Another theory post! Sorry. It will be out of my system soon.
The founder of Twitter, like me, is a self proclaimed urban design geek. I just found that out and I’m glad I did. In my book, Social Media for the Small Business Owner, I make the claim that most concepts in the social media sphere can be understood by using urban metaphor. Because of that, whenever I read something even vaguely concerning urbanism I wonder how It can be applied to Social Media. Luckily for me, the more I do this the more certain I become that the Internet as urban environment really is a solid connection.
This is from a recent article from the Harvard Business Review Blog titled Urban Acupuncture by Jaime Lerner:
“Strategic punctual interventions can create a new energy and help the desired scenario to be consolidated. This is “Urban Acupuncture”: it revitalizes a “sick” or “worn out” area and its surroundings through a simple touch of a key point. Just as in the medical approach, this intervention will trigger positive chain-reactions, helping to cure and enhance the whole system.”
This is what I would consider the other side of the coin to the broken window theory, while I’d say Lerner is at least a little overoptimistic I think there is something valuable here. The idea of taking a sick or worn out area on selectively concentrating on it is hardly a new concept. We understand this value in the business world, like when brands implement a slick new flagship store. Or when brands launch a “signature line,” like Timberland’s Timberland Boot Company. The purpose of these efforts is to signal to consumers that the brand is worth taking a look at again. They show that there is a depth there (even if there might not be) that the consumer should take a second look at.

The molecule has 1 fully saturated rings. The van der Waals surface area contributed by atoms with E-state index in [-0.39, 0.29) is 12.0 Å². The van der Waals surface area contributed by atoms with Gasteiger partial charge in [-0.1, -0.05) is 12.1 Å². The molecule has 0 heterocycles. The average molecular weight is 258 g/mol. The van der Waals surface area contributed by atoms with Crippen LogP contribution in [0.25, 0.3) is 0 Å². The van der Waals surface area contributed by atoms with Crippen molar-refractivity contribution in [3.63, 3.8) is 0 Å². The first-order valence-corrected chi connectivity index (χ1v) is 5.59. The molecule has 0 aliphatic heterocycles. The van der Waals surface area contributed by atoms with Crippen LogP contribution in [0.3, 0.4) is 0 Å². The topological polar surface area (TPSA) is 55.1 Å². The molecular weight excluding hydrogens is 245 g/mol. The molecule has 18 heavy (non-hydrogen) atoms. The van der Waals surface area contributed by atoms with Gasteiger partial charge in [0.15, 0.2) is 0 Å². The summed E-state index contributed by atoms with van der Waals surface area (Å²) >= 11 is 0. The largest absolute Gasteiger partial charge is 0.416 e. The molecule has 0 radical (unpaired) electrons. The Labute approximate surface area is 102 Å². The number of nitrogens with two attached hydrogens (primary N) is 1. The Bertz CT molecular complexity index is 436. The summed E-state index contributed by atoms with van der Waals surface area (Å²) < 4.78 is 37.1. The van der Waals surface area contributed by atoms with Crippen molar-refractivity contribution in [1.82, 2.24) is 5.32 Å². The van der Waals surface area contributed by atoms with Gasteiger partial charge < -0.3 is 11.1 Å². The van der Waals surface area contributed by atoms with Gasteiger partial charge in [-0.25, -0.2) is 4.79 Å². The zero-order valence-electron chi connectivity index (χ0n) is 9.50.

This too can be used in the world of social media. If something isn’t working, there can be value in a small but strategic intervention. One place that many brands don’t place enough emphasis on in their social media management is their collection of photos. By committing to a fresh series of images that could be uploaded to a Facebook wall over a week, a business can signal that something interesting is happening (again, even if it’s not). This is at least partially because the photograph is seen as high value content by EdgeRank and also because users have a harder time ignoring images than text.
So, if your Facebook likes are plateauing or your interactions are falling, dig out your digicam and start taking photos. Remember, things that you see every day, that might seem boring to you, are interesting to the outside world. Just as often, things that you think are interesting will be boring to the outside world. Introduce your staff, your products and your customers.
If you don’t have a digital camera and are looking for something that can take great photos without breaking the bank (or needing to go to school to use) I highly recommend the Pen E-PL2.
It takes best in class low-light shots and it has changeable lenses and great controls, so it can grow with you and your skills. Best of all it clocks in at under $600.